Image Credit: Collins Books Whitford City
For some time in the excitement of discovering a nice library I had neglected my personal collection of unread books. So now I thought I must alternate between one personal book and one library book. That’s how I chose Alice Pung’s “Unpolished Gem” from my shelf. Here is the summary of the book from the cover –
With a home grown accent and an imported heritage, Alice Pung grew up straddling two worlds. By the time she was born, her family had already made the perilous journey from revolutionary China and the killing fields of Cambodia to their new home in a prosperous Australian suburb. But even as Alice dives headfirst into life in the only country she’s even known, she also understands her father’s wonder at the magical workings of escalators, her grandmother’s fervent blessings for the generosity of Father Government, and her mother’s determination to toil every hour of the day and night. Warm-spirited and wonderfully wise, Unpolished Gem is a vibrant, irreverent portrait of the foreigner’s fumbles, the everyday successes and the bittersweet bonds that hold one small family together in a big new country.
Alice’s story begins in a refugee camp where her father and mother live for a year. They are soon offered a chance to move to Australia or Canada and not knowing anything about either of the countries, her father randomly chooses the former. Alice is born a month after they shift. Thus begins her journey through three different worlds and cultures – Vietnamese, Chinese and Australian.
Alice has a protected childhood and a typically Asian upbringing. Despite living in a Western atmosphere, she is a timid and shy child who doesn’t have many friends. Through Alice we not only learn of the lives of migrants but we also get an uncanny picture of Asian culture with all its quirks. There is a basic mistrust of everything foreign. White people are referred to as “white ghosts” and Alice’s father would always caution her,
“You never know,” my father would say shaking his head, “what kind of people are out there.”
Alice would have to think twice about chatting to a boy over the phone, let alone meeting him. Asian wisdom from her mother would prevent Alice from having her privacy when it came to friends of the opposite sex,
“Boys should not talk too much…Boys who have too many words are no good…People talk…Boys talk to you, you talk to boys, and people talk.”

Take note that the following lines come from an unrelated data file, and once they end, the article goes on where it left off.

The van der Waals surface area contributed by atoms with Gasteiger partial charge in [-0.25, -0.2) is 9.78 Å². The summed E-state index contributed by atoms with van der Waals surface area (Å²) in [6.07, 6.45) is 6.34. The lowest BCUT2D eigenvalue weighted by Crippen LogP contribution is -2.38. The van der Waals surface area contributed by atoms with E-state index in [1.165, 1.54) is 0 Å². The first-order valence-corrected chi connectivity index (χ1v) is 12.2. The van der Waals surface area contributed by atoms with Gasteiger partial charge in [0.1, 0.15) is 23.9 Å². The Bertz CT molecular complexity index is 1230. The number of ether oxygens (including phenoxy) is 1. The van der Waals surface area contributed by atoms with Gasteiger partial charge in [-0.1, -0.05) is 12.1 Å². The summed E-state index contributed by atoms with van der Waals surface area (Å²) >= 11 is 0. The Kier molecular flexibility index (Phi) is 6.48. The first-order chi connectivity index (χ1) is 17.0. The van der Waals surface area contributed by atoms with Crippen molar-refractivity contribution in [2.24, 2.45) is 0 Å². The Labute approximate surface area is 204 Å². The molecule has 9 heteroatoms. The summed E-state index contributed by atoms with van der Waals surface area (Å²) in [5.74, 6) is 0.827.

Cheap deals and bargains were opportunities not meant to be passed. Alice’s mother was not one to let go of a bargain if there ever was one, including buying 20 bars of chocolate just because they were priced low. Many small details such as these make up a very true portrait of Asian beliefs and systems that are prevalent even today all over Asia including India.
While Alice’s family clings firmly to their traditions and beliefs, Alice tries to adapt herself more to the country. She yearns to go on a date, speak confidently to others her age and generally have thoughts of her own. But independence is not a virtue in her family’s eyes. Her mother laments that,
“She is filled with foreign thoughts and she thinks these foreigners have all the answers!”
The book shows the disconnect that occurs between individual and society, individual and family and individual and self. Alice embodies all three. The tug between wanting to respect family norms and wanting to accept aspects of the culture of the country that she is staying in, which creates a rift between her and her self. This constant battle coupled with the pressure of passing exams so that she can go to university takes a toll on Alice, benumbing her from inside.
Migrant experiences are varied and different. Alice alternatively swings between happiness and depression and frustration. Written in a language that combines her mother’s typically Chinese expressions and her own good English, Unpolished Gem is a small peek into the complex world of people who have to adapt. Not just to the country they have come to but to their own selves as they change over time.
Verdict: A quick read that is laced with humor and insights into migrant life